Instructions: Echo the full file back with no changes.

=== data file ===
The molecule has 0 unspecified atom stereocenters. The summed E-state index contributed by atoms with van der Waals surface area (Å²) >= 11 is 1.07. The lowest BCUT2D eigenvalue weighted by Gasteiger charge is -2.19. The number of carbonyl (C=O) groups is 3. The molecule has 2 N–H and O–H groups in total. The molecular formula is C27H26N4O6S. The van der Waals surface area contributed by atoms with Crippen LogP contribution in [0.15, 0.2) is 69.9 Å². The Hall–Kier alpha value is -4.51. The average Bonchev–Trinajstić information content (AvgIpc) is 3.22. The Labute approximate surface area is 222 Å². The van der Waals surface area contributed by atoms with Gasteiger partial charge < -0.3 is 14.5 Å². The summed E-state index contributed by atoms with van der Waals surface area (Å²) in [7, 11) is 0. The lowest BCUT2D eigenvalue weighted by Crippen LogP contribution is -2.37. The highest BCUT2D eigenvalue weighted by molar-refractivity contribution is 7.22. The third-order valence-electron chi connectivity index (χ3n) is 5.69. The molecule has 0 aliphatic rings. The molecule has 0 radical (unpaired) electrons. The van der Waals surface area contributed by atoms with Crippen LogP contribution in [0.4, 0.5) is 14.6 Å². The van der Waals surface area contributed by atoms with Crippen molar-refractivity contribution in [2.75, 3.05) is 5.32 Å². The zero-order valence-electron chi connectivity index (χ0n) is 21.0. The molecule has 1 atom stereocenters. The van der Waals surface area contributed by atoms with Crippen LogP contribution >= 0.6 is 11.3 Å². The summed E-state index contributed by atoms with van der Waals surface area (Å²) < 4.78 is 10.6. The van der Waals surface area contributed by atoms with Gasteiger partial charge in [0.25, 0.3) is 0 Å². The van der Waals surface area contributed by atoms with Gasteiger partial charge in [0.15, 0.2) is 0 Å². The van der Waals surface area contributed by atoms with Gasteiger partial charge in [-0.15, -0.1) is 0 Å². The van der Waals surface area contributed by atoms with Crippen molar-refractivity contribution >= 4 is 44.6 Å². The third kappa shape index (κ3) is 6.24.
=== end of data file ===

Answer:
The molecule has 0 unspecified atom stereocenters. The summed E-state index contributed by atoms with van der Waals surface area (Å²) >= 11 is 1.07. The lowest BCUT2D eigenvalue weighted by Gasteiger charge is -2.19. The number of carbonyl (C=O) groups is 3. The molecule has 2 N–H and O–H groups in total. The molecular formula is C27H26N4O6S. The van der Waals surface area contributed by atoms with Crippen LogP contribution in [0.15, 0.2) is 69.9 Å². The Hall–Kier alpha value is -4.51. The average Bonchev–Trinajstić information content (AvgIpc) is 3.22. The Labute approximate surface area is 222 Å². The van der Waals surface area contributed by atoms with Gasteiger partial charge < -0.3 is 14.5 Å². The summed E-state index contributed by atoms with van der Waals surface area (Å²) in [7, 11) is 0. The lowest BCUT2D eigenvalue weighted by Crippen LogP contribution is -2.37. The highest BCUT2D eigenvalue weighted by molar-refractivity contribution is 7.22. The third-order valence-electron chi connectivity index (χ3n) is 5.69. The molecule has 0 aliphatic rings. The molecule has 0 radical (unpaired) electrons. The van der Waals surface area contributed by atoms with Crippen LogP contribution in [0.4, 0.5) is 14.6 Å². The van der Waals surface area contributed by atoms with Crippen molar-refractivity contribution in [2.75, 3.05) is 5.32 Å². The zero-order valence-electron chi connectivity index (χ0n) is 21.0. The molecule has 1 atom stereocenters. The van der Waals surface area contributed by atoms with Crippen LogP contribution >= 0.6 is 11.3 Å². The summed E-state index contributed by atoms with van der Waals surface area (Å²) < 4.78 is 10.6. The van der Waals surface area contributed by atoms with Gasteiger partial charge in [0.25, 0.3) is 0 Å². The van der Waals surface area contributed by atoms with Gasteiger partial charge in [0.15, 0.2) is 0 Å². The van der Waals surface area contributed by atoms with Gasteiger partial charge in [-0.15, -0.1) is 0 Å². The van der Waals surface area contributed by atoms with Crippen molar-refractivity contribution >= 4 is 44.6 Å². The third kappa shape index (κ3) is 6.24.